The Digital Shutterbug (aryx) wrote,
The Digital Shutterbug

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Some people see things in black and white. That is to say, they are of the opinion that there is a fine line between two opposing ideals. This does not necessarily mean that one has to be good or right, and the other bad and wrong. However, people would put their opinions on the side of white, which generally means good (except in those few countries where white is the color representing death). So, one who has an opposing opinion would therefore be black.
Then you have people who see in shades of grey. The line between differing thoughts is blurred just a bit. This means that a few, or even some, of the ideas that go with an opposing ideal are at least reasonable. In the shorter scale of contrast, the contrary ideas are at least thought about, but not acted upon. Those who have a longer scale of contrast (more greys) may even hold some of the same beliefs.
Let's use religeon as an example, but please realize this can be applied to just about any field of thought, including science, violence, and paper versus plastic.
The muslims believe that you are either muslim, or a heathen. Pretty much, that's black and white. There is no other way for them, so there is no blurring of the line.
But let's say that there's a buddhist who believes in the existence of Jesus. This doesn't mean that he/she believe Jesus was who everyone else says he was, just that he existed and did some of the things we all say he did. One, maybe two, shades of grey, a pretty short scale of contrast, but one nonetheless.
Now let's say there is a Christian who is translating the bible into German. As he writes, some of the things just sound rediculous, or phoney, or somehow contradict other things already said. So, to try to help things make a little more sense, some altercations are made. This really happened. We now have a Lutheran religeon because of Martin Luther. His grey scale was a little longer, that is, had more shades of grey. He had his own ideas based upon his Christian upbringing, but saw a few things that made better sense than the ones he had originally grown up believing, and incorporated those ideas into his new beliefs.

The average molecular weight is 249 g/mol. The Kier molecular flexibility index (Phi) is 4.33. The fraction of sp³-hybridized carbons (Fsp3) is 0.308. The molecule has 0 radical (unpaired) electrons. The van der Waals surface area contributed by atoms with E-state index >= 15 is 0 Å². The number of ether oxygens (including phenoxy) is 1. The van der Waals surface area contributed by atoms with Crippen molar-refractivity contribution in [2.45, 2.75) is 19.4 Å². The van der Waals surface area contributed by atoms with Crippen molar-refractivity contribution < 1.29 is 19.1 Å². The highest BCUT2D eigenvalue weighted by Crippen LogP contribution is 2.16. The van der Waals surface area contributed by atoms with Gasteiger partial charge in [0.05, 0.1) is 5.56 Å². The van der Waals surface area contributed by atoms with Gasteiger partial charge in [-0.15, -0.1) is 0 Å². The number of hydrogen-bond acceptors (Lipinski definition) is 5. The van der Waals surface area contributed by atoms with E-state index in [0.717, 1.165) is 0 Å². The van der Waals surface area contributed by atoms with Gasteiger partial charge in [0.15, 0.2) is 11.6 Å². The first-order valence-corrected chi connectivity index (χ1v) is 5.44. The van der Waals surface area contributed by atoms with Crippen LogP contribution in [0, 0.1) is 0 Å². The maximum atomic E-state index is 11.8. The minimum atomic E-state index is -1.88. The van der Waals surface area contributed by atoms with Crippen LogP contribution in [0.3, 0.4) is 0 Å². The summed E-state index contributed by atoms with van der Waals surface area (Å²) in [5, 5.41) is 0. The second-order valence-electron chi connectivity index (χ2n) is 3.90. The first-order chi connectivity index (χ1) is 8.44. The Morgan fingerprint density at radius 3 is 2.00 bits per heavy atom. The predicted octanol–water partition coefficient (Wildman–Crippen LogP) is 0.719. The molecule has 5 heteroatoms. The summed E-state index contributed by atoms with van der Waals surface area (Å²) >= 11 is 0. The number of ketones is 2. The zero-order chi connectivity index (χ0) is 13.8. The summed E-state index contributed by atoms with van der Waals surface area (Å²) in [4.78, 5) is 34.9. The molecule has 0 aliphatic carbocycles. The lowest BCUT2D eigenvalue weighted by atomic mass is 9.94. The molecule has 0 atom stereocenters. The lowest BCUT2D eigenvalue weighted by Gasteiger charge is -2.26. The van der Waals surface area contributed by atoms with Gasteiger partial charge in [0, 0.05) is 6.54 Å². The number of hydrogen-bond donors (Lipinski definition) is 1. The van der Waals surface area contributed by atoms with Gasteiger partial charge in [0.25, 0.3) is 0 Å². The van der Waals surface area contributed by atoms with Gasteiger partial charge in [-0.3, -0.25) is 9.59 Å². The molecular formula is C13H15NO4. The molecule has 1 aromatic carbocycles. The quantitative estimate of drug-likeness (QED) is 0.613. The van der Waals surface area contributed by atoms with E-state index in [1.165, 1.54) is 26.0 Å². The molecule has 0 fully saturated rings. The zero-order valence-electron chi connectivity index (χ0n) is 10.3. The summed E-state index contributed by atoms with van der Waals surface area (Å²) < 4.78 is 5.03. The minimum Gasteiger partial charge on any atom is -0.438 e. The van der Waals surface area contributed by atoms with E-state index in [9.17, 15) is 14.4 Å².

But, you know what's wrong with all of these visions?
They are all still black and white. Shades of grey are still just made up of some parts white, and the rest black.
These people are color-blind.
We need to start looking at the full spectrum of color.
People from different countries, or at least different localities, are going to have different cultures. You can't just go around saying yours is white while the rest are black.
You need to learn to look at a different culture and appreciate it for what it is. That doesn't mean you have to believe the things they believe, or participate in their rituals. But if you learn what those rituals are, and how they came about, and what they signify, perhaps you could understand that person a little better, and not be so harsh on them when they belch at your table, which to them indicates they really enjoyed your meal.
Too many problems arise when people just stand there, adamantly refusing to understand someone else. Men don't understand women, Whites don't understand Blacks, Christians don't understand Pagans. Whose fault is this, really?
Stop being color-blind and looking at things from your own perspective. Open your eyes, and your mind, and start seeing in the color spectrum.


BTW: I wrote a short story in college called 'The Color Spectrum' -- never thought I'd get to use that phrase again. :)


My name is aryx, and I approved this message.

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